Can children aged 12 years or more refuse life-saving treatment without consent or assistance from anyone else?

David Jan McQuoid-Mason


The question of whether a child aged 12 years or more who is sufficiently mature and has the necessary mental capacity may refuse to consent to life-saving treatment without consent from a parent, guardian or caregiver or without the assistance of a parent or guardian is governed by the Constitution, the Children’s Act, the National Health Act and the common law. The best interests of the child are paramount, and should the child unreasonably refuse to consent to life-saving treatment, the Minister of Social Development may give consent for such treatment in terms of the Children’s Act. Otherwise, should a parent, guardian, caregiver or healthcare provider believe that such a refusal is not in the best interests of the child, he or she may approach the High Court for an order to provide such treatment.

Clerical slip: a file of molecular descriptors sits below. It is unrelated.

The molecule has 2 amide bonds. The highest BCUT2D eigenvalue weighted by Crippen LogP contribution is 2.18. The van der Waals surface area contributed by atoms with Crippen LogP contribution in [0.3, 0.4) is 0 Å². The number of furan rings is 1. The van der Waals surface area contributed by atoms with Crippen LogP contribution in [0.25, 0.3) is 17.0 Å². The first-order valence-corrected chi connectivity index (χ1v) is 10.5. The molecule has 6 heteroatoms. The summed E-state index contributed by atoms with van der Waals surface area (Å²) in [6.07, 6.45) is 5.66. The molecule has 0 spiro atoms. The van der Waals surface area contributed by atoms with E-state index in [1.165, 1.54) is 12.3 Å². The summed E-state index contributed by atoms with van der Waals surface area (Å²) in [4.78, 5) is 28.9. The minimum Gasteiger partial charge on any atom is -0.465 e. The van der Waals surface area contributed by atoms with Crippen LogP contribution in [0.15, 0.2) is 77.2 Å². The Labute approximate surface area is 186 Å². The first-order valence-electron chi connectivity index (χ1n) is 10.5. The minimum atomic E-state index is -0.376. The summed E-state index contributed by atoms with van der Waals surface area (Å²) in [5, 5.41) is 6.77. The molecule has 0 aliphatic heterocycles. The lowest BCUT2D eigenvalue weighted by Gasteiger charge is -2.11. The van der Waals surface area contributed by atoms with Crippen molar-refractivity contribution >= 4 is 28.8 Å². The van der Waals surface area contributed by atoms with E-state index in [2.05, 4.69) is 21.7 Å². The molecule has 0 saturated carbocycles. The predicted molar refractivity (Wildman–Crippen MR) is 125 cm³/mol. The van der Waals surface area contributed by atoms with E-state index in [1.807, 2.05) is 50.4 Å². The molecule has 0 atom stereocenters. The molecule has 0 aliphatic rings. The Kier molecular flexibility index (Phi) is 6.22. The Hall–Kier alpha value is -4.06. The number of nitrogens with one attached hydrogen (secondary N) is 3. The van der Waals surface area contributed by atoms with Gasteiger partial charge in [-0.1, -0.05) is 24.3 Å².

Author's affiliations

David Jan McQuoid-Mason, Centre for Socio-Legal Studies, University of KwaZulu-Natal, Durban, South Africa

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Refusal of consent by children; Life-saving treatment; Best interests of the child

Cite this article

South African Medical Journal 2014;104(7):466-467. DOI:10.7196/SAMJ.8417

Article History

Date submitted: 2014-05-04
Date published: 2014-05-12

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